Shows & Panels
- The 2014 Big Picture on Cyber Security
- AFCEA Answers
- Ask the CIO
- Building the Hybrid Cloud
- Connected Government: How to Build and Procure Network Services for the Future
- Continuing Diagnostics and Mitigation: Discussion of Progress and Next Steps
- Federal Executive Forum
- Federal Tech Talk
- The Future of Government Data Centers
- The Future of IT: How CIOs Can Enable the Service-Oriented Enterprise
- The Intersection: Where Technology Meets Transformation
- Maximizing ROI Through Data Center Consolidation
- Moving to the Cloud. What's the best approach for me
- Navigating Tough Choices in Government Cloud Computing
- The New Generation of Database
- Satellite Communications: Acquiring SATCOM in Tight Times
- Targeting Advanced Threats: Proven Methods from Detection through Remediation
- Transformative Technology: Desktop Virtualization in Government
- The Truth About IT Opex and Software Defined Networking
- Value of Health IT
- Air Traffic Management Transformation Report
- Cloud First Report
- General Dynamics IT Enterprise Center
- Gov Cloud Minute
- Government in Technology Series
- Homeland Security Cybersecurity Market Report
- National Cybersecurity Awareness Month
- Technology Insights
- The Cyber Security Report
- The Next Generation Cyber Security Experts
Shows & Panels
iPhone Facilitates Government Efficency
Tuesday - 3/31/2009, 5:00pm EDT
There are several applications for the government employee designed to make their work life easier.
Q: Give us an idea of some of the applications that make government more efficient.
A: Feds have to travel for their jobs...so for 99-cents they can download the Federal Travel Regulation Handbook.
Also, there's the Law Pod - which, for 99-cents, features the federal rules of criminal procedure...a great resource for Justice Department workers...plus all after-tax profits from this particular app will go to law school financial aid programs for needy students.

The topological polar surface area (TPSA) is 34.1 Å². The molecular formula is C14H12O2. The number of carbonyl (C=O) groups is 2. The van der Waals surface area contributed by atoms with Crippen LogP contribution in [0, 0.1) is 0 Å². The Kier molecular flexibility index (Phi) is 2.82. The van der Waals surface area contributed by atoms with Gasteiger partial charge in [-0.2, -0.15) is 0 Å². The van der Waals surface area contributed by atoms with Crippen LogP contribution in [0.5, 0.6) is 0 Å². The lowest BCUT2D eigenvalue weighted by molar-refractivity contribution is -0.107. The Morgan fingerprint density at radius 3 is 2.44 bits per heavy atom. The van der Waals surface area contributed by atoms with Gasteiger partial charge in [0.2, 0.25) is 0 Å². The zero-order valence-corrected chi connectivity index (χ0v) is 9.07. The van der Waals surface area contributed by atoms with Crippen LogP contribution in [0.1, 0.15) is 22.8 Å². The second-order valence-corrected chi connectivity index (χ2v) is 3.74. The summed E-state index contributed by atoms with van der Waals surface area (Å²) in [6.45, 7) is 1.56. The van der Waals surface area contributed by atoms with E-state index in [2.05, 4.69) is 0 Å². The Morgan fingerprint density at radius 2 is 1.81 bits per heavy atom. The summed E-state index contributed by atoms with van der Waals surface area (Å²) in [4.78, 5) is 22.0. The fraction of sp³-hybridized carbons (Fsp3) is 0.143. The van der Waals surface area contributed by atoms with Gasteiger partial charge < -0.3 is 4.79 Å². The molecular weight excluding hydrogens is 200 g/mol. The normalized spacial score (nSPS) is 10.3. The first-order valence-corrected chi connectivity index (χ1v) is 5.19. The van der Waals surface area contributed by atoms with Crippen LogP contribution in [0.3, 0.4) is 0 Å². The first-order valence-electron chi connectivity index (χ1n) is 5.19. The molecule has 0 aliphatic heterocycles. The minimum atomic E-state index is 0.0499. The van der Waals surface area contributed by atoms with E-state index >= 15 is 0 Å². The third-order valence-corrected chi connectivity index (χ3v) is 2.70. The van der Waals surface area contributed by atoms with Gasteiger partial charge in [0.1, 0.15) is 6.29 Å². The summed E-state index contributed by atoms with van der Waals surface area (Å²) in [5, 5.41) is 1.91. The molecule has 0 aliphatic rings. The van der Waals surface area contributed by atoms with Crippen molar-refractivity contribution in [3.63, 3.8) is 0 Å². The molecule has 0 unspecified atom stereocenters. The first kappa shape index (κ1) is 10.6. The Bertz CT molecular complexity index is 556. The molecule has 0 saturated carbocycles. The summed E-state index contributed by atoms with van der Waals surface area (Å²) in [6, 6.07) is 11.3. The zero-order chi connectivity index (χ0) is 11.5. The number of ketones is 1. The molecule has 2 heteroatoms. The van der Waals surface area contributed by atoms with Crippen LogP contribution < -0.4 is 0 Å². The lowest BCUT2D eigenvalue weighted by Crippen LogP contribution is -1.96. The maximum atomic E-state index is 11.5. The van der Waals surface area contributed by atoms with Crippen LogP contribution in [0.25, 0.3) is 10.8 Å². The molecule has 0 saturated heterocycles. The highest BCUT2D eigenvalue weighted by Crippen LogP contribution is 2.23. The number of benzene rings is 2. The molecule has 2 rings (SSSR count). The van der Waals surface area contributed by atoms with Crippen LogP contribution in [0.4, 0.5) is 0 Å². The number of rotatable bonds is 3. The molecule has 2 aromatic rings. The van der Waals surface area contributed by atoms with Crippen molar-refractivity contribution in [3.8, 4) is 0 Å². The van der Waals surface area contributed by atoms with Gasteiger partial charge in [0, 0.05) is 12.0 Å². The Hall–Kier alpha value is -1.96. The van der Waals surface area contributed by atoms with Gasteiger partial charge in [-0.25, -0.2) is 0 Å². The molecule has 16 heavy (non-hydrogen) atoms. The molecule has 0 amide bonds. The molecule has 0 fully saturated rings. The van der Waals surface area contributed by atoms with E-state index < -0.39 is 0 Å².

There's also a Congressional Directory for the 11th Congress. All the standard directory information is there including contact information, biographies, and maps of the different districts.
Q: It sounds like these could be good for students or historians, too.
A: Really, anyone who is interested in the workings of federal government might wanna check these out. Like the CIA World Countries Factbook, which features economic and population statistics for every country on the map -- very popular among State Department and military folks.
Another popular app -- the language translator.
Dozens of options for government employees who are traveling abroad and need a pocket translator for just about every language you can think of.
The FBI Most Wanted list -- perfect for law enforcement which also has breaking crime news, a list of the most wanted terrorists and a directory of missing children. A portion of the proceeds goes to the National Center for Missing and Exploited Children.
There's also the National Debt Clock, the U.S. Citizenship Test, and a U.S. Armed Forces app.
Q: How much are these applications?
A: OhMyGov.com tells us that many of these applications are actually free - or 99 cents -- but they can cost up to ten bucks. I, myself, have a free copy of the U.S. Constitution on my iTouch, which was free.
(Copyright 2009 by FederalNewsRadio.com. All Rights Reserved.)